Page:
hippo cannibalism

Cannibals!

I already described hippos competing with crocodiles to eat their impala prey at Masuma dam in Hwange National Park [1] and this observation was part of a comprehensive publication on the transmission of anthrax among hippo populations [2].

5 - Hippo rescue attempt at 2 second view

Hippos trying to get an impala carcass away from the crocs.

The 2018-19 rainy season in Zimbabwe was very poor and Hwange National Park was no exception receiving much less than its 576 mm yearly average. So, during a visit in mid-September 2019 the park was very dry and several of the pans were drying or already dry.

This situation was also severely affecting some of the dams that require pumping to keep an acceptable water level. Both Nyamandhlovu and Masuma dam pumps were hardly able to cope with evaporation and elephants’ thirst despite working full time.

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Only one hippo was seen at Masuma of the usual number of about sixteen individuals that we had seen during earlier visits. We believe that the missing hippos had moved to Mandavu reservoir, a much larger water body situated 15km away.

So, we went to visit Mandavu and noted a large number of hippos still there as there was plenty of water. While observing the hippos we noted a dead one floating close to the shore opposite to the picnic site and, as expected, there were a number of crocodiles surrounding it.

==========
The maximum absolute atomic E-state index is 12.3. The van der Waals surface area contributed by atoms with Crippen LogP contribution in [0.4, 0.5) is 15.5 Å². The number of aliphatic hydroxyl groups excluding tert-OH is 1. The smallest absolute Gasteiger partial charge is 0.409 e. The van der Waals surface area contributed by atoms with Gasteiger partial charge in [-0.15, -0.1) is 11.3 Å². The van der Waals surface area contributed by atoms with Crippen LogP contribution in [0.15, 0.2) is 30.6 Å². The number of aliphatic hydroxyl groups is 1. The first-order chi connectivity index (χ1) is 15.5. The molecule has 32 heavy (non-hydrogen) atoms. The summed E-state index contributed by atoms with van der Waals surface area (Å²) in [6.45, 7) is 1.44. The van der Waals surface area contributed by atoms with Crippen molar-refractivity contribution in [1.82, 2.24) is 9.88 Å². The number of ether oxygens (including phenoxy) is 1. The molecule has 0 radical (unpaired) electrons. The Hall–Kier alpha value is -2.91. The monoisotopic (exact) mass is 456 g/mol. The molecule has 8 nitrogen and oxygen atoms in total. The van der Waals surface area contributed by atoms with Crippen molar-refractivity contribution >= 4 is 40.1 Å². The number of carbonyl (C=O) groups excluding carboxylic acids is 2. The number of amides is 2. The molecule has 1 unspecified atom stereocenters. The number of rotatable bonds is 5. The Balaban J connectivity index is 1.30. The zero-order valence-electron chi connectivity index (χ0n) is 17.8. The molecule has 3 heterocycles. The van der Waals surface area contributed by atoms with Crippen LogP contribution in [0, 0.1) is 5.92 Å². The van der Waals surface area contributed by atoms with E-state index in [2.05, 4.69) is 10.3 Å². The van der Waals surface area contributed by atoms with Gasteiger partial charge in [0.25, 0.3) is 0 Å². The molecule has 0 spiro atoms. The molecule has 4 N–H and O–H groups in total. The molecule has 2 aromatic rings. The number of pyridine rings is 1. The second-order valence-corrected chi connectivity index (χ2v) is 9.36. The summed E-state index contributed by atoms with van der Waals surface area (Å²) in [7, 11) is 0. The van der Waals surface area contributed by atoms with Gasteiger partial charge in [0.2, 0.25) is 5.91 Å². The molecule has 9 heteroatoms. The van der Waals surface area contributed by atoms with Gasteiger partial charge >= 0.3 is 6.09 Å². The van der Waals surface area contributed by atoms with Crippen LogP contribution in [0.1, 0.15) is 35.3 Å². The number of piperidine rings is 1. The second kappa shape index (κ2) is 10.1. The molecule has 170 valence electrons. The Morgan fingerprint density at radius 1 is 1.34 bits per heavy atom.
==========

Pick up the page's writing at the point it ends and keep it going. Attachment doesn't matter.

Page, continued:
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Hippos and crocodiles around the dead hippo carcass. Credit: Julio A. de Castro.

There were also a few hippos and they were feeding on their dead relative!

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Hippo feeding on the carcass. Credit: Julio J. de Castro.

Joe Dudley has mentioned to me that he believes that hippos are not able to open up a carcass and that they depend on natural fermentation or on other carnivores to do so in order for them to feed. It is likely that the crocodiles had eaten part of the carcass and the hippos were taking their share. The hippos were seen pushing the carcass and submerging to later emerge chewing and swallowing.

After about one hour the wind started blowing the carcass towards the centre of the lake and the hippos did not pursue it, staying at the opposite shore with their pod.

This is not the first report of hippo cannibalism [3] but the present observation adds the Mandavu reservoir to other areas in Africa where this phenomenon has been reported.

 

[1] See: https://bushsnob.com/2015/02/22/hippos-from-hell/

[2] Dudley, J. P., Hang’Ombe, B. M., Leendertz, F. H., Dorward, L. J., de Castro, J., Subalusky, A. L. and Clauss, M. (2016), Carnivory in the common hippopotamus Hippopotamus amphibius: implications for the ecology and epidemiology of anthrax in African landscapes. Mammal Review 46 (2016): 191-203.

[3] Dorward LJ (2015) New record of cannibalism in the common hippo, Hippopotamus amphibius (Linnaeus, 1758). African Journal of Ecology 53: 385–387.

 

NOTE: This post has been adapted from the following publication: de Castro JJ, de Castro M, de Castro JA, and Ruiz Teixidor P. 2019. Hippo cannibalism. Biodiversity Observations 10.14:1-3. https://journals.uct.ac.za/index.php/BO/article/view/828